Geography <ul><li>Egypt is predominately a desert region.
Four major regions of Egypt: Nile Valley and Delta, Sinai Peninsula, Eastern Desert, and Western Desert.
Major bodies of water and waterways include the Nile River, Lake Nasser, the Alexandria-Cairo Waterway, and the Suez Canal.
Indigenous fauna and flora include the papyrus plant, which had long been used to make paper in Egypt, and many animals are found throughout Egypt, including camels in the desert and sheep, goats, and donkeys are found throughout the rest of the country. </li></ul>
Geography <ul><li>Special points of interest include many of the ancient pyramids and the Sinai region of Egypt, often traveled to for its good view of marine life. </li></ul>
History <ul><li>The ancient Egyptians were one of the worlds greatest civilizations. Due to the wonders of the Nile River and semi-isolation because of the deserts, Egypt was able to become a great nation.
In 3200 BC, a unified kingdom arose, and series of dynasties ruled for the next three millennia.
The last native dynasty in Egypt fell to the Persians in 341 BC, and they were subsequently replaced by the Greeks, Romans, and Byzantines.
Arab rule of Egypt introduced Islam and the Arabic language in the 7 th century. </li></ul>
History <ul><li>The Mamluks took control around 1250 and continued their rule after the conquest of Egypt by the Ottoman Empire in 1517.
After the completion of the Suez Canal in 1869, Egypt became an important world transportation center, but quickly fell into debt, and was taken over by the British.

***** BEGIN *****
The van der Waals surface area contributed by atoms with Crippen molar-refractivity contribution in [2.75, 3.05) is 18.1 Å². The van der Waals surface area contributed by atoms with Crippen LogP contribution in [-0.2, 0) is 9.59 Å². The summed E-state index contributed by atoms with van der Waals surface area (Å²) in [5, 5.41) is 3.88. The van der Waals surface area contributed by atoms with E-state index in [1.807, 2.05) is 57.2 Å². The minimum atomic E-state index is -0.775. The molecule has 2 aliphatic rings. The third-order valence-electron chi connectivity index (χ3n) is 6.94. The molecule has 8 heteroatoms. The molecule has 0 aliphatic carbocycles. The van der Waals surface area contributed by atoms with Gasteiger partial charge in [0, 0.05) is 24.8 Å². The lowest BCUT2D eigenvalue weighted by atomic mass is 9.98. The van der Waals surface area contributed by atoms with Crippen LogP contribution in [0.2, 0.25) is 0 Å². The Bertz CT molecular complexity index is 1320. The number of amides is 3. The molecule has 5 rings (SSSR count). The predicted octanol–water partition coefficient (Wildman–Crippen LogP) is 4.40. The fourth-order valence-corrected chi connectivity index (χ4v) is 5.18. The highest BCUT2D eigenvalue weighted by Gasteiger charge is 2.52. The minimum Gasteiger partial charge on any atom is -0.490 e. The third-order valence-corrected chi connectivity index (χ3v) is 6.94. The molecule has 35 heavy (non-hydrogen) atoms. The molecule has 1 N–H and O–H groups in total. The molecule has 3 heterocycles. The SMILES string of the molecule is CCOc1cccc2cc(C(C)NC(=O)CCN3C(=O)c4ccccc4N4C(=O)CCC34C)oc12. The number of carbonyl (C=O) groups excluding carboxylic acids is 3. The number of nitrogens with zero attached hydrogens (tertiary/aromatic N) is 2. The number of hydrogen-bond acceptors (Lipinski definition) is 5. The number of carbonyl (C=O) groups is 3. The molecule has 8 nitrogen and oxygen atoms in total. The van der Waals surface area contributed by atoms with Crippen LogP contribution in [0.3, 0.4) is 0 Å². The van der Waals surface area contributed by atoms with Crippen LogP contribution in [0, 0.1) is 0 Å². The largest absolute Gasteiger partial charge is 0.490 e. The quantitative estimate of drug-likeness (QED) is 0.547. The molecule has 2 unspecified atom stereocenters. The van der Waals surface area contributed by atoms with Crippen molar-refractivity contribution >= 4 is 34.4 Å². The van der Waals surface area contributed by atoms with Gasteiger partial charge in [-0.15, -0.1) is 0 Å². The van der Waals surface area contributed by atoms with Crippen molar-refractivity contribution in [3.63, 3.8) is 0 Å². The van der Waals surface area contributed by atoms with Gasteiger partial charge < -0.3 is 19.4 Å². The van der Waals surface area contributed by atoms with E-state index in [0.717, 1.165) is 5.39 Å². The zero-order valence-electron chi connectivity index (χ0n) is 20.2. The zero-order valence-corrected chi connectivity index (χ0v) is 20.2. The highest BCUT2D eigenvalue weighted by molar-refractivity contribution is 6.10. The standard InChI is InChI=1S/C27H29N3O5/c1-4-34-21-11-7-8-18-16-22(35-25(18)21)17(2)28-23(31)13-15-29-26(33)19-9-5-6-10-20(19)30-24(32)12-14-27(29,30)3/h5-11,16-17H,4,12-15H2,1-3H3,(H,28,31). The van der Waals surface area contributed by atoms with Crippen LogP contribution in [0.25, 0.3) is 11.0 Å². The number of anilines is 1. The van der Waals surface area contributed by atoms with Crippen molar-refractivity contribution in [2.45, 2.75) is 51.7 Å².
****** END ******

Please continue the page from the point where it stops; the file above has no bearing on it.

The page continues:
Egypt was controlled by the British until 1952.
In 2011, Egypt experienced widespread revolts, resulting in the overthrow of Hosni Mubarak, who had ruled since 1981. </li></ul>
Political <ul><li>Following revolts, Egypt is currently under military control until official elections take place.
Supreme Council of the Armed Forces, headed by Defense Minister Muhammad Hussein Tantawi, is currently in control of government.
The current Prime Minister is Essam Sharaf. </li></ul>
Economy <ul><li>Industries include textiles, food processing, tourism, chemicals, pharmaceuticals, hydrocarbons, construction, cement, metals, and light manufactures.
Exports: crude oil and petroleum products, cotton, textiles, metal products, chemicals, and processed food.
Imports: machinery and equipment, foodstuffs, chemicals, wood products, and fuels.
Major trade partners: US, China, Italy, Spain, Germany, Saudi Arabia, Syria, France, South Korea, and Turkey. </li></ul>
Daily Life <ul><li>Living standards are low by international standards.
History <ul><li>What is today Ecuador formed part of the Inca Empire until the Spanish conquest in 1533. Quito became a seat of the Spanish colonial government in 1563 and apart of the Viceroyalty of New Granada in 1717.
The territories of the Viceroyalty gained independence between 1819-1822, and formed the federation of Gran Colombia. Quito withdrew in 1830.